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Saturday, May 18, 2013
High Urine Osmolality and High Urine Urea
I am experiencing intermitant concentrated urine with decreased output (about 1000 ml despite drinking 1500 - 2000ml). I had two 24 hour urine test, both revealed high urine osmolality and high urine urea. I am also having intermitant leg edema.
Outside of these periods I am having normal urine or periods of dilute urine - but mostly its been concentrated as described above.
The diagnosis I was given was a high protein diet - but the dietician says no - plus I know my diet isn`t high in protein - perhaps too high in carbohydrates.
What else could cause high urine osmolality and high urine urea? I`ve seen protein breakdown, but what would cause that?
When you say high urine urea I don't know if you are referring to the total amount in 24 hrs. or to the urine urea concentration. If the urine is concentrated (high osmolality) then the urea concentration will be high, but the total amount in 24 hrs should be about the same as when the urine is less concentrated. Your urine output won't necessarily match your intake since there will be fluid losses from your skin, your stool and your exhaled breath. Also, your input may not account for non-fluid intake since there will be fluid intake with food items like fruit and vegetables.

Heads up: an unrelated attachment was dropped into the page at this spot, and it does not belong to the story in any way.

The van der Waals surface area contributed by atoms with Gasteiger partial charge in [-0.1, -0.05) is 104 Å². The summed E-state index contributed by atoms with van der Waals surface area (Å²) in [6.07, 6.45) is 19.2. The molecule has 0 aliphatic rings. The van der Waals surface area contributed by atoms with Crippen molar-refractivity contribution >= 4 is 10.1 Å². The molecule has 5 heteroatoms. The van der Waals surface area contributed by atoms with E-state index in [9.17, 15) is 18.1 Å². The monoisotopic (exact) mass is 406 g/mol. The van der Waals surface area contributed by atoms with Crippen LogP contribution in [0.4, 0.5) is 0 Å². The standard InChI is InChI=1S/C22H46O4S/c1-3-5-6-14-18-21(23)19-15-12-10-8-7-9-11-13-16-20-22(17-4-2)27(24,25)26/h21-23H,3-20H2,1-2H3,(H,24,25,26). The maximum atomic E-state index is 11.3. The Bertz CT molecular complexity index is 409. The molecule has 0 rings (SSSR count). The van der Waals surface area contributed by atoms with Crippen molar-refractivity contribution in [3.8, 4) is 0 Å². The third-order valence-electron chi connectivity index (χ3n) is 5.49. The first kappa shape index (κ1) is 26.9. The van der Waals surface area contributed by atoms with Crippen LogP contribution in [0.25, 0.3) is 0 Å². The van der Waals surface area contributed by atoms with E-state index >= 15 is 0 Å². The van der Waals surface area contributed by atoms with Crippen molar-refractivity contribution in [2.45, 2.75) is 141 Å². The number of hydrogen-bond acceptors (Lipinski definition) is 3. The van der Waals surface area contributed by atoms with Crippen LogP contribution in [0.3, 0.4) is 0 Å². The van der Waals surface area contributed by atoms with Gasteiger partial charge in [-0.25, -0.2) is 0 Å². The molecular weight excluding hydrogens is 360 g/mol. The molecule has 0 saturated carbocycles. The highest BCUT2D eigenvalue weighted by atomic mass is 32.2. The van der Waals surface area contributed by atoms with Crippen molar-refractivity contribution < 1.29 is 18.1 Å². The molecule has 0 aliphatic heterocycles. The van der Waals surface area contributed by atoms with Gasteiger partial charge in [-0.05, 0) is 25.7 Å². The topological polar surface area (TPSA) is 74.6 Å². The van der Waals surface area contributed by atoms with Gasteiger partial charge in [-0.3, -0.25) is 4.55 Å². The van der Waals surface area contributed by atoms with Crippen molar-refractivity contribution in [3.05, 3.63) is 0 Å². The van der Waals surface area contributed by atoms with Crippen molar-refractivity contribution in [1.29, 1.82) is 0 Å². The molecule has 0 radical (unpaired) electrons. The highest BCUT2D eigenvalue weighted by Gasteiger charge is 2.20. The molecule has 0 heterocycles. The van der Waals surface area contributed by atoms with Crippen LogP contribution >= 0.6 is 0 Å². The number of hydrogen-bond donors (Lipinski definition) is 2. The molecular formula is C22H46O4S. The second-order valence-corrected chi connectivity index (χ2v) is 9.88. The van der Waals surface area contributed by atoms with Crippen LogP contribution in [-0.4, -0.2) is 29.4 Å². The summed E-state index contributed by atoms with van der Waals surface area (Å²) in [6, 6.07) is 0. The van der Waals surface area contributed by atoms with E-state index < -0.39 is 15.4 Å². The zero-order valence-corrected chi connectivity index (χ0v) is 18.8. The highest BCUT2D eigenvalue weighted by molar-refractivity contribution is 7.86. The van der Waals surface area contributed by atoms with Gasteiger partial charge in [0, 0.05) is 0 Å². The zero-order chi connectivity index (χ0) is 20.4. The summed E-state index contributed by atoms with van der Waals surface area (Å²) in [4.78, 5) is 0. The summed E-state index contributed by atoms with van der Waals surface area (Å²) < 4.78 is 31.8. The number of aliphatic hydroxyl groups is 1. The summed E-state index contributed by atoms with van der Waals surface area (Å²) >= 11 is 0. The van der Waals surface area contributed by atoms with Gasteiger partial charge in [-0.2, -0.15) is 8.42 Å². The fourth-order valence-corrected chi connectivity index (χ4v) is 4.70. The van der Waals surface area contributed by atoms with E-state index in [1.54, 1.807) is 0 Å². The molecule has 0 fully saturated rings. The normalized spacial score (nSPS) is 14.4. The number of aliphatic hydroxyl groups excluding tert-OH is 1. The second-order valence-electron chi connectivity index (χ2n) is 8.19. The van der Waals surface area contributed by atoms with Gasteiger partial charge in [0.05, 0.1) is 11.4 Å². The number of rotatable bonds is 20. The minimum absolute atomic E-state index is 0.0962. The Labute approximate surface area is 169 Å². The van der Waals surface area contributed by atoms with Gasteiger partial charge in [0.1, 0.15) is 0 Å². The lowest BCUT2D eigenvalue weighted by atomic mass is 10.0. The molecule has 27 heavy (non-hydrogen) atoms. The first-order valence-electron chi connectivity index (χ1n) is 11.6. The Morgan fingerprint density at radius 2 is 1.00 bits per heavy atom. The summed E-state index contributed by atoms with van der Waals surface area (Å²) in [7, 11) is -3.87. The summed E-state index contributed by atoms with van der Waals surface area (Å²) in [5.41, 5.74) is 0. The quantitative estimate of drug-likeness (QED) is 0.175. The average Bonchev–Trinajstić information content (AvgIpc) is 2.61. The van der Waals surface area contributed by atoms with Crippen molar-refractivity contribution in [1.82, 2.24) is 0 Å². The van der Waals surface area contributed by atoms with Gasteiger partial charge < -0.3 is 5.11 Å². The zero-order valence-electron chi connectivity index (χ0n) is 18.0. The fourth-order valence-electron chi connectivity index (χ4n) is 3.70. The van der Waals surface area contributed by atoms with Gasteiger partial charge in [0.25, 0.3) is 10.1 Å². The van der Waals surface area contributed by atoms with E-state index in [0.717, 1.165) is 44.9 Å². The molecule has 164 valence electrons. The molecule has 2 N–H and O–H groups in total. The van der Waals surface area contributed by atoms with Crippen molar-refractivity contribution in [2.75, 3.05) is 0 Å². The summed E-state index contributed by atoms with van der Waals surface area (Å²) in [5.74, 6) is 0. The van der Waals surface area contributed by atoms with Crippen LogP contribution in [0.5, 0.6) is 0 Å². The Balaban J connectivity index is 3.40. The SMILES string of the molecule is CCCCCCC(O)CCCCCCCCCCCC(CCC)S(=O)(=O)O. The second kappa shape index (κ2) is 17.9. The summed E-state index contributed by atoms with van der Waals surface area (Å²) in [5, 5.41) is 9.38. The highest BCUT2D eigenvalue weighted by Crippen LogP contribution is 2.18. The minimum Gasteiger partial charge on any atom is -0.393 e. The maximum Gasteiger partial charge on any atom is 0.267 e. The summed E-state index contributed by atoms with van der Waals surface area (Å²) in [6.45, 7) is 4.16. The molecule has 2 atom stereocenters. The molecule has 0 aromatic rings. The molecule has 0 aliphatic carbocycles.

Even taking all this into consideration the balance between intake and output assumes you are in "steady state", meaning that there are no demands on your system to retain or unload fluid. For example if you are having edema then your body is retaining excess fluid. If your urine output exceeds your intake then your body is probably making a readjustment from excess intake or retention that preceded the day the intake and output were measured.
Another way to evaluate this is to check daily weights to see if that is stable since in a state of fluid retention your weight will increase over a short period of time(days). But your body weight should be on the average stable over the weeks unless you are gaining protein or fat stores. In other words weight fluctuations in a healthy person on a day to day basis are not usually significant. However since you have edema this needs to be explained by your doctor.
Thomas Zipp, MD
Assistant Professor of Medicine
School of Medicine
Case Western Reserve University